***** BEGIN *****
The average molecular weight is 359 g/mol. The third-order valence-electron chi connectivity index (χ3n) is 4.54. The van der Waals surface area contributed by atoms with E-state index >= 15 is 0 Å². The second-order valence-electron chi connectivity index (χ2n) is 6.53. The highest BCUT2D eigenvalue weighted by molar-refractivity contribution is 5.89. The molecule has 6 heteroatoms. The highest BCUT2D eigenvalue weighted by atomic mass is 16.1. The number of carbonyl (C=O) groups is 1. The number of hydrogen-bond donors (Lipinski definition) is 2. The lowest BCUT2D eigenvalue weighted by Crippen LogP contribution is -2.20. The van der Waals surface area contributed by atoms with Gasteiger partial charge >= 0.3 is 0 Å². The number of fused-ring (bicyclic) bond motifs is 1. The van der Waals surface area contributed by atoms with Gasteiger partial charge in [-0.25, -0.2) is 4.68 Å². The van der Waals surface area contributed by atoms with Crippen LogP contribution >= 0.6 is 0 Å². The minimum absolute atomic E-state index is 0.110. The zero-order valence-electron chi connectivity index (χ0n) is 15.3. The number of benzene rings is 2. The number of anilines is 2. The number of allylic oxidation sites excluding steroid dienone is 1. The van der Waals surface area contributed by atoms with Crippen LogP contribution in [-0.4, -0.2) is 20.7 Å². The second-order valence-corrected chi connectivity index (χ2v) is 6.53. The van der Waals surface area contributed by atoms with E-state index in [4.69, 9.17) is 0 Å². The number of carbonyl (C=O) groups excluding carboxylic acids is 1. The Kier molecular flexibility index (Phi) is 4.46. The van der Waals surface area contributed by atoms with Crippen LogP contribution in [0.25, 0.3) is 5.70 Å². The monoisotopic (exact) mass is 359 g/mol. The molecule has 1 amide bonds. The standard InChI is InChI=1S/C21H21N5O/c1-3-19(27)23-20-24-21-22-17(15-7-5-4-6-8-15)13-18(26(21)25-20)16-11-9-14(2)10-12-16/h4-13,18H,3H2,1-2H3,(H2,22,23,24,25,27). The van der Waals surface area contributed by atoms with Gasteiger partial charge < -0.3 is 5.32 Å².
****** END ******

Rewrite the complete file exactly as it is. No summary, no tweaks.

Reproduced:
The average molecular weight is 359 g/mol. The third-order valence-electron chi connectivity index (χ3n) is 4.54. The van der Waals surface area contributed by atoms with E-state index >= 15 is 0 Å². The second-order valence-electron chi connectivity index (χ2n) is 6.53. The highest BCUT2D eigenvalue weighted by molar-refractivity contribution is 5.89. The molecule has 6 heteroatoms. The highest BCUT2D eigenvalue weighted by atomic mass is 16.1. The number of carbonyl (C=O) groups is 1. The number of hydrogen-bond donors (Lipinski definition) is 2. The lowest BCUT2D eigenvalue weighted by Crippen LogP contribution is -2.20. The van der Waals surface area contributed by atoms with Gasteiger partial charge >= 0.3 is 0 Å². The number of fused-ring (bicyclic) bond motifs is 1. The van der Waals surface area contributed by atoms with Gasteiger partial charge in [-0.25, -0.2) is 4.68 Å². The van der Waals surface area contributed by atoms with Crippen LogP contribution >= 0.6 is 0 Å². The minimum absolute atomic E-state index is 0.110. The zero-order valence-electron chi connectivity index (χ0n) is 15.3. The number of benzene rings is 2. The number of anilines is 2. The number of allylic oxidation sites excluding steroid dienone is 1. The van der Waals surface area contributed by atoms with Crippen LogP contribution in [-0.4, -0.2) is 20.7 Å². The second-order valence-corrected chi connectivity index (χ2v) is 6.53. The van der Waals surface area contributed by atoms with E-state index in [4.69, 9.17) is 0 Å². The number of carbonyl (C=O) groups excluding carboxylic acids is 1. The Kier molecular flexibility index (Phi) is 4.46. The van der Waals surface area contributed by atoms with Crippen LogP contribution in [0.25, 0.3) is 5.70 Å². The monoisotopic (exact) mass is 359 g/mol. The molecule has 1 amide bonds. The standard InChI is InChI=1S/C21H21N5O/c1-3-19(27)23-20-24-21-22-17(15-7-5-4-6-8-15)13-18(26(21)25-20)16-11-9-14(2)10-12-16/h4-13,18H,3H2,1-2H3,(H2,22,23,24,25,27). The van der Waals surface area contributed by atoms with Gasteiger partial charge < -0.3 is 5.32 Å².